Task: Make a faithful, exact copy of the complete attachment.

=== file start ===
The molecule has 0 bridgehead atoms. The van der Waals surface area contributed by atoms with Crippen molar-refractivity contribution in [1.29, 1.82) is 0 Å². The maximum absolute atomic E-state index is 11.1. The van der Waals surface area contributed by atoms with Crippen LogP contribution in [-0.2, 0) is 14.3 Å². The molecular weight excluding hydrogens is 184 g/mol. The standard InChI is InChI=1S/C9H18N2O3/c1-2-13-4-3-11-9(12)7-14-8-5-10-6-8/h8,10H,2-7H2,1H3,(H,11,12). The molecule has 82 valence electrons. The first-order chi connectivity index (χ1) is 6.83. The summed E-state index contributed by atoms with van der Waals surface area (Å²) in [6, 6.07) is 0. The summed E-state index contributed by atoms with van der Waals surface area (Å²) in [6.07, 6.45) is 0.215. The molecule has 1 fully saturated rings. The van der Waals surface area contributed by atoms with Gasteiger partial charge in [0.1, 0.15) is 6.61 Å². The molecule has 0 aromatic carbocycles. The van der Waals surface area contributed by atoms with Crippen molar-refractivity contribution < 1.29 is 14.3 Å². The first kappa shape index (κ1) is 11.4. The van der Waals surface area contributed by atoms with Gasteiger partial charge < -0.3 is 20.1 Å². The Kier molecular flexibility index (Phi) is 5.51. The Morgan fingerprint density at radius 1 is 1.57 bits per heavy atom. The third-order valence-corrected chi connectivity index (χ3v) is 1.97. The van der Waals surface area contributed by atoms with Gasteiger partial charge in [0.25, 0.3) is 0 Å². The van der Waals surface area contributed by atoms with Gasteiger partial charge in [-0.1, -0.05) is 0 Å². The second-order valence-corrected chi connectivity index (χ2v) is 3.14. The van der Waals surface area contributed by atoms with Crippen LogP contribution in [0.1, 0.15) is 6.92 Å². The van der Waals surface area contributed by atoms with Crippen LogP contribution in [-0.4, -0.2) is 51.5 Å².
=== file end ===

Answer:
The molecule has 0 bridgehead atoms. The van der Waals surface area contributed by atoms with Crippen molar-refractivity contribution in [1.29, 1.82) is 0 Å². The maximum absolute atomic E-state index is 11.1. The van der Waals surface area contributed by atoms with Crippen LogP contribution in [-0.2, 0) is 14.3 Å². The molecular weight excluding hydrogens is 184 g/mol. The standard InChI is InChI=1S/C9H18N2O3/c1-2-13-4-3-11-9(12)7-14-8-5-10-6-8/h8,10H,2-7H2,1H3,(H,11,12). The molecule has 82 valence electrons. The first-order chi connectivity index (χ1) is 6.83. The summed E-state index contributed by atoms with van der Waals surface area (Å²) in [6, 6.07) is 0. The summed E-state index contributed by atoms with van der Waals surface area (Å²) in [6.07, 6.45) is 0.215. The molecule has 1 fully saturated rings. The van der Waals surface area contributed by atoms with Gasteiger partial charge in [0.1, 0.15) is 6.61 Å². The molecule has 0 aromatic carbocycles. The van der Waals surface area contributed by atoms with Crippen molar-refractivity contribution < 1.29 is 14.3 Å². The first kappa shape index (κ1) is 11.4. The van der Waals surface area contributed by atoms with Gasteiger partial charge < -0.3 is 20.1 Å². The Kier molecular flexibility index (Phi) is 5.51. The Morgan fingerprint density at radius 1 is 1.57 bits per heavy atom. The third-order valence-corrected chi connectivity index (χ3v) is 1.97. The van der Waals surface area contributed by atoms with Gasteiger partial charge in [0.25, 0.3) is 0 Å². The van der Waals surface area contributed by atoms with Gasteiger partial charge in [-0.1, -0.05) is 0 Å². The second-order valence-corrected chi connectivity index (χ2v) is 3.14. The van der Waals surface area contributed by atoms with Crippen LogP contribution in [0.1, 0.15) is 6.92 Å². The van der Waals surface area contributed by atoms with Crippen LogP contribution in [-0.4, -0.2) is 51.5 Å².